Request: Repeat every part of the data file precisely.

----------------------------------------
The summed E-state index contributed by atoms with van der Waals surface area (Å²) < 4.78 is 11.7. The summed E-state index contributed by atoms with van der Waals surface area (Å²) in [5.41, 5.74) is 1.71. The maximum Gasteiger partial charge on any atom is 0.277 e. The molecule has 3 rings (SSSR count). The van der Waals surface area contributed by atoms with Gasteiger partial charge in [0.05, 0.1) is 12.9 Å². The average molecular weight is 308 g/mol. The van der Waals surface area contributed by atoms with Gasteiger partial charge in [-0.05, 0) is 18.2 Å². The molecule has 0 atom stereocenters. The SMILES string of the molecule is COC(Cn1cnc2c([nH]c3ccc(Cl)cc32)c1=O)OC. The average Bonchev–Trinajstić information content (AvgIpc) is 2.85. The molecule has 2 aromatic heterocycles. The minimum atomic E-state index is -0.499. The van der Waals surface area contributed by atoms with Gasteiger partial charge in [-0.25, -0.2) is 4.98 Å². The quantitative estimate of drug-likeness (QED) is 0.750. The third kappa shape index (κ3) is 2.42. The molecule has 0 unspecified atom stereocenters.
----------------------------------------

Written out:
The summed E-state index contributed by atoms with van der Waals surface area (Å²) < 4.78 is 11.7. The summed E-state index contributed by atoms with van der Waals surface area (Å²) in [5.41, 5.74) is 1.71. The maximum Gasteiger partial charge on any atom is 0.277 e. The molecule has 3 rings (SSSR count). The van der Waals surface area contributed by atoms with Gasteiger partial charge in [0.05, 0.1) is 12.9 Å². The average molecular weight is 308 g/mol. The van der Waals surface area contributed by atoms with Gasteiger partial charge in [-0.05, 0) is 18.2 Å². The molecule has 0 atom stereocenters. The SMILES string of the molecule is COC(Cn1cnc2c([nH]c3ccc(Cl)cc32)c1=O)OC. The average Bonchev–Trinajstić information content (AvgIpc) is 2.85. The molecule has 2 aromatic heterocycles. The minimum atomic E-state index is -0.499. The van der Waals surface area contributed by atoms with Gasteiger partial charge in [-0.25, -0.2) is 4.98 Å². The quantitative estimate of drug-likeness (QED) is 0.750. The third kappa shape index (κ3) is 2.42. The molecule has 0 unspecified atom stereocenters.